1.4: The various strands of post-Keynesian theory

A natural result of a realist approach is to draw from several different theories, as different parts of the economy simply act differently. So, post-Keynesian theory “is far from being a homogeneous approach”. But three main strands stand out.

2. Heterodox Microeconomics

Post-Keynesianism disagrees with 2 core elements of neoclassical microeconomic theory. First is marginalism, the idea that price is related to marginal utility (the usefulness of one additional good). Second is decreasing marginal utility: that each additional unit of a good is slightly less useful.

2.1 Consumer choice theory

The origin of post-Keynesian micro theory is in marketing and psychology. Rather than starting from abstract assumptions, it starts from observations about actors in the real economy. Post-Keynesianism makes a distinction between needs (which can be ranked and prioritized) and wants (preferences within a category). For example, you might need a drink more than you need to eat, but want ginger ale more than you want water. Given that basis, we can now discuss 7 principles of post-Keynesian consumer choice theory.

  1. Procedural rationality means consumers will tend to follow habits and find shortcuts in making consumption decisions. Instead of maximizing utility, as in neoclassical approaches, they instead satisfice.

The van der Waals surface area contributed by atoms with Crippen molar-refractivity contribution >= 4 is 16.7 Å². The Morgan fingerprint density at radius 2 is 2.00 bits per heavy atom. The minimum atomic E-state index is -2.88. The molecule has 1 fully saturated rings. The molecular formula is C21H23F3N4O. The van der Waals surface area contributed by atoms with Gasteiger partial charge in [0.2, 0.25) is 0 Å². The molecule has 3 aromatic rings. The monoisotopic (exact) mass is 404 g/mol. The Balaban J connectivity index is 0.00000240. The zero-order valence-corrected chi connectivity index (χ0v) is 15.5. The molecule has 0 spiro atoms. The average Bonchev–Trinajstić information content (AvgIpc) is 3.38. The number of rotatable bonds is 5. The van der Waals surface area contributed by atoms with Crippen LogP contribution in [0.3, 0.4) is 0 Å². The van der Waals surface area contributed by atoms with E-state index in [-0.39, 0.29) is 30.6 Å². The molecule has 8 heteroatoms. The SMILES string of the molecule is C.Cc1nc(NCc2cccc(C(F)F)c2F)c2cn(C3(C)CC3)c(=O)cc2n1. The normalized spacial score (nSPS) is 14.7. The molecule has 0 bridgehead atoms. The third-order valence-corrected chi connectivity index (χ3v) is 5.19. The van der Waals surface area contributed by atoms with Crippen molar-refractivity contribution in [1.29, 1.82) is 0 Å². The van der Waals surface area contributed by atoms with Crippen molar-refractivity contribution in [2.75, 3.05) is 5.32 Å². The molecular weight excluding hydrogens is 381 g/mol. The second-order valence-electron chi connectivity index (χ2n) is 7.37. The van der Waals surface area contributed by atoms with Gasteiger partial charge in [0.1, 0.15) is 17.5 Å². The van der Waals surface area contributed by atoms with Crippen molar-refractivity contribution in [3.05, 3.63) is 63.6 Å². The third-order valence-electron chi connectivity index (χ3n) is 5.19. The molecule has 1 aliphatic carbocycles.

2. Wants are satiable. Beyond a threshold, more of a good won’t bring additional satisfaction. Compare this to neoclassical models, where more of a good always brings somewhat more utility.
  3. Needs are separable into different categories. Taking into account comparisons of all goods on the market would be hard. Instead, consumers allocate a certain amount of money to each category. What they buy in that category then depends on relatives prices of those goods, rather than the relative prices of all goods. Studies back this up: “the price elasticities for major subgroups are extremely weak (between –0.003 and –0.072 according to one such study) and cross-price elasticities close to zero (in fact, inferior to 0.02, 30 out of 36 times; see Eichner, 1987, ch. 7)”.
  4. The subordination of needs, which is similar to Maslow’s hierarchy of needs. Income goes to one type of need until it is satisfied, then remaining money goes to the next level, and so on. Changes in relative prices within a level only change consumption of goods in that level.
  5. As someone’s income grows, their level on the pyramid of needs increases, with the top level being moral and environmental needs.